Healthy Way to Cook For Special Diets

Dietary needs affect how you cook and what you can eat. The healthy way to cook depends on your eating philosophy and what diet you are following! Here are some tips for healthy cooking when following these specific diets.

The Atkins Diet (Low- Carbohydrate)

The Low-Carbohydrate diet became popular in the early 2000’s, but Robert Atkins first published his idea in 1972. The central idea around the diet is that by restricting carbohydrate intake, the body’s metabolism switches from burning the refined sugars in the carbohydrates to burning stored body fat, thus enabling weight loss. The diet has four phases:
1. Induction: Severe limitation of carbohydrates, accompanied usually by fairly large weight loss
2. Ongoing Weight Loss: Slow increase in carbohydrate intake but still maintaining weight loss
3. Pre-Maintenance: Increase carbohydrates again
4. Lifetime Maintenance.

General Weight Loss Diet

There are many components to a simple, general weight loss diet.
1. Control Portion Size
2. Healthy Cooking at Home
3. Trade in the butter for oils
4. Try switching out starches for vegetables a few nights a week
5. Balanced meals, with more focus on vegetables than proteins and starches

Gluten-Free Diet

Celiac disease is an intolerance to gluten. There are also various scales of gluten intolerance. Gluten-Free diets are on the rise, and you can find many Gluten-Free products now at your regular grocery store. Gluten is a protein found in wheat, and is also used as a food additive for flavoring or thickening, and is in a surprising number of products. Label reading is important to know what types of products can be eaten! Gluten-free diets excludes all wheat based products such as pasta and bread. There are many starch alternatives besides specific Gluten-Free products, such as corn, potatoes, and rice.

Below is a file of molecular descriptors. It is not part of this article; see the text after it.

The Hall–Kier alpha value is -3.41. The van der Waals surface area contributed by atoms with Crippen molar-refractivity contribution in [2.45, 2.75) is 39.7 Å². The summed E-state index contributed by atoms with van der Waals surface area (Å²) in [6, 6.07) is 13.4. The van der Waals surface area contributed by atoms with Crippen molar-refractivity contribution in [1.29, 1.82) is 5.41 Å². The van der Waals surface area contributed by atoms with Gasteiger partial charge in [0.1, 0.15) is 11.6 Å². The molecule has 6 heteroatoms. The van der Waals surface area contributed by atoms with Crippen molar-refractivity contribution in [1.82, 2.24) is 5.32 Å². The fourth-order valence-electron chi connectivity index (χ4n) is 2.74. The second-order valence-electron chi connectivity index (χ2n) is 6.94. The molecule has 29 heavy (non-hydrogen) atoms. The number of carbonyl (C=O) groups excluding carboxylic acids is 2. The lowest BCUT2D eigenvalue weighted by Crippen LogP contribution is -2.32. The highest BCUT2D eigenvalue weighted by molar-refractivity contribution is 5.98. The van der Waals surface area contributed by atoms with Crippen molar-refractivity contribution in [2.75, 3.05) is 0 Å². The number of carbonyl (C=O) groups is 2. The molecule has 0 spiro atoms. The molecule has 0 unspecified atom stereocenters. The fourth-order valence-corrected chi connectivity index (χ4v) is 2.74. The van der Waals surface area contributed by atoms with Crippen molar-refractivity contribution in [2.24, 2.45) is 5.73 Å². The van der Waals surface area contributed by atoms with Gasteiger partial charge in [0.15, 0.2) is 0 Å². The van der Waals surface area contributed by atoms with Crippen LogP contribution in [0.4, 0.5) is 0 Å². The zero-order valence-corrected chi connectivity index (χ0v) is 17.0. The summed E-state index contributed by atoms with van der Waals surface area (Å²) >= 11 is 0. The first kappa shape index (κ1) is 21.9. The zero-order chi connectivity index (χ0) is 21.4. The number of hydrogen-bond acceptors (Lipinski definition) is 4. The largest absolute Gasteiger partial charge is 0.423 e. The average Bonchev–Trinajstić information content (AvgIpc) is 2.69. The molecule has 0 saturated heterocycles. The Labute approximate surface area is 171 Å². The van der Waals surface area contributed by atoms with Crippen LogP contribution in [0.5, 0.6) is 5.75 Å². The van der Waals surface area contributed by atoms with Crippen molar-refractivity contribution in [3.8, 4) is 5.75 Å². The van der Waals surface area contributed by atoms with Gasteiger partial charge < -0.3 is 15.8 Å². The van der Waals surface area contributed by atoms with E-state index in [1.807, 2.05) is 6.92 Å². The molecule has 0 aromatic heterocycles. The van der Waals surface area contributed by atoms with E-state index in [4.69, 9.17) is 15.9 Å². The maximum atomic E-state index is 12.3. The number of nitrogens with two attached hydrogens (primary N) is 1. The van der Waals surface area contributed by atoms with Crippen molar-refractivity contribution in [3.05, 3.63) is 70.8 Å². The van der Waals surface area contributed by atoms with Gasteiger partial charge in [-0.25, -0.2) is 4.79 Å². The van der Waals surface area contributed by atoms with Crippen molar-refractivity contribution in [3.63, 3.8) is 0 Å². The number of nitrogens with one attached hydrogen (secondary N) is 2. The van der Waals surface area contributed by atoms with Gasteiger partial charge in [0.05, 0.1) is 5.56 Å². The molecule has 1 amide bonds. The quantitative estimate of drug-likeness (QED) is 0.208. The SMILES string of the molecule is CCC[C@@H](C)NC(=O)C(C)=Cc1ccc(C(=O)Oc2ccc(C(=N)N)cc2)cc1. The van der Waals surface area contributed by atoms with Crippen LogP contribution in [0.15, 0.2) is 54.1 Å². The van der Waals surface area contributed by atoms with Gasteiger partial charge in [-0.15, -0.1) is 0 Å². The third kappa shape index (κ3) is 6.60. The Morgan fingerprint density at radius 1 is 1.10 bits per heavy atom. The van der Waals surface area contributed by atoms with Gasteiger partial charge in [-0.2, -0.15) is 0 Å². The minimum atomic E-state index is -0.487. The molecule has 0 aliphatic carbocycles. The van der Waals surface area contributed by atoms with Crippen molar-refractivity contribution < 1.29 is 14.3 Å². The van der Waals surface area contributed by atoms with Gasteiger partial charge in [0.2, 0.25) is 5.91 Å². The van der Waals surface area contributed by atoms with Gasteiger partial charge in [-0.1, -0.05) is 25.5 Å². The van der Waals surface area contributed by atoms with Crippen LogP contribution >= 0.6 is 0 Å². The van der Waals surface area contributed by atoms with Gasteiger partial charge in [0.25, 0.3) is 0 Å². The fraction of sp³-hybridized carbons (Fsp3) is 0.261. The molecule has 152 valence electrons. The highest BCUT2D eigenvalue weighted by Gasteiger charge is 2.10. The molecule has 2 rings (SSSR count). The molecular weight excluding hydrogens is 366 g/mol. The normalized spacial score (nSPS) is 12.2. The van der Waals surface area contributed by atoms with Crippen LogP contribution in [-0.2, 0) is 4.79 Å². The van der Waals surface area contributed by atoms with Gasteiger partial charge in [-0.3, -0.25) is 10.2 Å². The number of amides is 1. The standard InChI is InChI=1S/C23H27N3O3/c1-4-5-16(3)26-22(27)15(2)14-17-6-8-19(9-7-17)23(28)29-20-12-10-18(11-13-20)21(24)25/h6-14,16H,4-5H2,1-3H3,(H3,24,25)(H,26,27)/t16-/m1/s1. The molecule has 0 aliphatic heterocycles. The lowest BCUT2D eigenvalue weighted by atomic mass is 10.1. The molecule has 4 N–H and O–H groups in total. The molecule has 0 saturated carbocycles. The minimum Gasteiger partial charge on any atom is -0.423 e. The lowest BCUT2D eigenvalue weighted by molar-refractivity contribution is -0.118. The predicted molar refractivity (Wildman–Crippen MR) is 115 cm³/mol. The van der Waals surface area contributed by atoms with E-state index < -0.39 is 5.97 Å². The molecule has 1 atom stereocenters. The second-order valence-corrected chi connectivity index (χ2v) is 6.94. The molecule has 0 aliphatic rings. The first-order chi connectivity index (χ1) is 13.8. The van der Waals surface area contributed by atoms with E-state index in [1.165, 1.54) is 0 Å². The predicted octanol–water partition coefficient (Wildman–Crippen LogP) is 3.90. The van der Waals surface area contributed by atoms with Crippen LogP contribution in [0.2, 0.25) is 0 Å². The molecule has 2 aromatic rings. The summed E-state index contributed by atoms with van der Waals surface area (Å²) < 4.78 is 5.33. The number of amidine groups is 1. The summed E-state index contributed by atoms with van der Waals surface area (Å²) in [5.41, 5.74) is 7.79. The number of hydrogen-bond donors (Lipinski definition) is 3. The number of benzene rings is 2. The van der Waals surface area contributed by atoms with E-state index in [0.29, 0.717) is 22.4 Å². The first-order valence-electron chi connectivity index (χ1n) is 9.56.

Low-Calorie Diet

Calorie counting is a popular dieting technique that has been popularized by both Weight Watchers and Jenny Craig. It simply makes users look at how many calories they consume in a given day, and in order to lose weight, reduce that amount.

South Beach Diet

Designed by cardiologist Arthur Agatston and dietician Marie Almon with the initial goal of preventing heart disease through diets, the South Beach Diet has eventually been transformed into a popular diet for those who want to lose weight. Simple in principle, the South Beach Diet focus on two groups: carbohydrates and fats. Those are then divided into Good vs Bad.

The foods to focus on are:
Good Carbs: Products with a low glycemic index, such as beans and whole grains.
Good Fats: Foods with Omega-3 fatty acids and unsaturated fats, such as lean meats like pork and nuts.

The foods to avoid are:
Bad Carbs: Foods made with bleached flour and heavily refined sugars, such as white bread and donuts.
Bad Fats: Trans-fats and saturated fats.


Feature image via Alan Cleaver via photopin cc